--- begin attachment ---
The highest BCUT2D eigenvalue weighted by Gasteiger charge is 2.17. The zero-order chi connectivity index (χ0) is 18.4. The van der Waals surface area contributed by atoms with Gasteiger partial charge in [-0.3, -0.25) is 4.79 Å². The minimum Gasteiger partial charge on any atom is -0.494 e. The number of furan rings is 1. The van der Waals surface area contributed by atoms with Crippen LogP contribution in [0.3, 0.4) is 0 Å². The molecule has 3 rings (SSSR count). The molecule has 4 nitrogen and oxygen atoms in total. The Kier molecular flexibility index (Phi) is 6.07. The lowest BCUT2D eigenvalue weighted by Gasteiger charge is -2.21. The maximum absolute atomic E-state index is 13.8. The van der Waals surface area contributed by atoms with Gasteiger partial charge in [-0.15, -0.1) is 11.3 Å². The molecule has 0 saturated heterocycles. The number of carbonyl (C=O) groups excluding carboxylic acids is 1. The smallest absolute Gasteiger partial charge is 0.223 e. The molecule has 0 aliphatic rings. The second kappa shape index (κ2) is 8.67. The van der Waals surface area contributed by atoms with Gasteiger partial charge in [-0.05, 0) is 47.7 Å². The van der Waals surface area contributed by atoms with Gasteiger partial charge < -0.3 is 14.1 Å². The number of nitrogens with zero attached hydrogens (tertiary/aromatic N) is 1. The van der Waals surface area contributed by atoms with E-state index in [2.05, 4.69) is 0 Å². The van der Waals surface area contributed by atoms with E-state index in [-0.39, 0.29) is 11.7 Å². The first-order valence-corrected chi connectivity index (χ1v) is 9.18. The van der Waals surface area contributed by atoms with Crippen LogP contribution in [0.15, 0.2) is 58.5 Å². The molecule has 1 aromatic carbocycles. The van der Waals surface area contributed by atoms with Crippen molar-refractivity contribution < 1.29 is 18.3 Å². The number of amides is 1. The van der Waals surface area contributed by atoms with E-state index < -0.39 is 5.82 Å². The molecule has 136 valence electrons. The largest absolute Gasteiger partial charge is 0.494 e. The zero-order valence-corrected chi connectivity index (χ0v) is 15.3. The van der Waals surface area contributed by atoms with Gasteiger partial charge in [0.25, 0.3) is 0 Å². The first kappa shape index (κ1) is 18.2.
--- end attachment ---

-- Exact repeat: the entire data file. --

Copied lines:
The highest BCUT2D eigenvalue weighted by Gasteiger charge is 2.17. The zero-order chi connectivity index (χ0) is 18.4. The van der Waals surface area contributed by atoms with Gasteiger partial charge in [-0.3, -0.25) is 4.79 Å². The minimum Gasteiger partial charge on any atom is -0.494 e. The number of furan rings is 1. The van der Waals surface area contributed by atoms with Crippen LogP contribution in [0.3, 0.4) is 0 Å². The molecule has 3 rings (SSSR count). The molecule has 4 nitrogen and oxygen atoms in total. The Kier molecular flexibility index (Phi) is 6.07. The lowest BCUT2D eigenvalue weighted by Gasteiger charge is -2.21. The maximum absolute atomic E-state index is 13.8. The van der Waals surface area contributed by atoms with Gasteiger partial charge in [-0.15, -0.1) is 11.3 Å². The molecule has 0 saturated heterocycles. The number of carbonyl (C=O) groups excluding carboxylic acids is 1. The smallest absolute Gasteiger partial charge is 0.223 e. The molecule has 0 aliphatic rings. The second kappa shape index (κ2) is 8.67. The van der Waals surface area contributed by atoms with Gasteiger partial charge in [-0.05, 0) is 47.7 Å². The van der Waals surface area contributed by atoms with Gasteiger partial charge < -0.3 is 14.1 Å². The number of nitrogens with zero attached hydrogens (tertiary/aromatic N) is 1. The van der Waals surface area contributed by atoms with E-state index in [2.05, 4.69) is 0 Å². The van der Waals surface area contributed by atoms with E-state index in [-0.39, 0.29) is 11.7 Å². The first-order valence-corrected chi connectivity index (χ1v) is 9.18. The van der Waals surface area contributed by atoms with Crippen LogP contribution in [0.15, 0.2) is 58.5 Å². The molecule has 1 aromatic carbocycles. The van der Waals surface area contributed by atoms with Crippen molar-refractivity contribution < 1.29 is 18.3 Å². The number of amides is 1. The van der Waals surface area contributed by atoms with E-state index < -0.39 is 5.82 Å². The molecule has 136 valence electrons. The largest absolute Gasteiger partial charge is 0.494 e. The zero-order valence-corrected chi connectivity index (χ0v) is 15.3. The van der Waals surface area contributed by atoms with Gasteiger partial charge in [0.25, 0.3) is 0 Å². The first kappa shape index (κ1) is 18.2.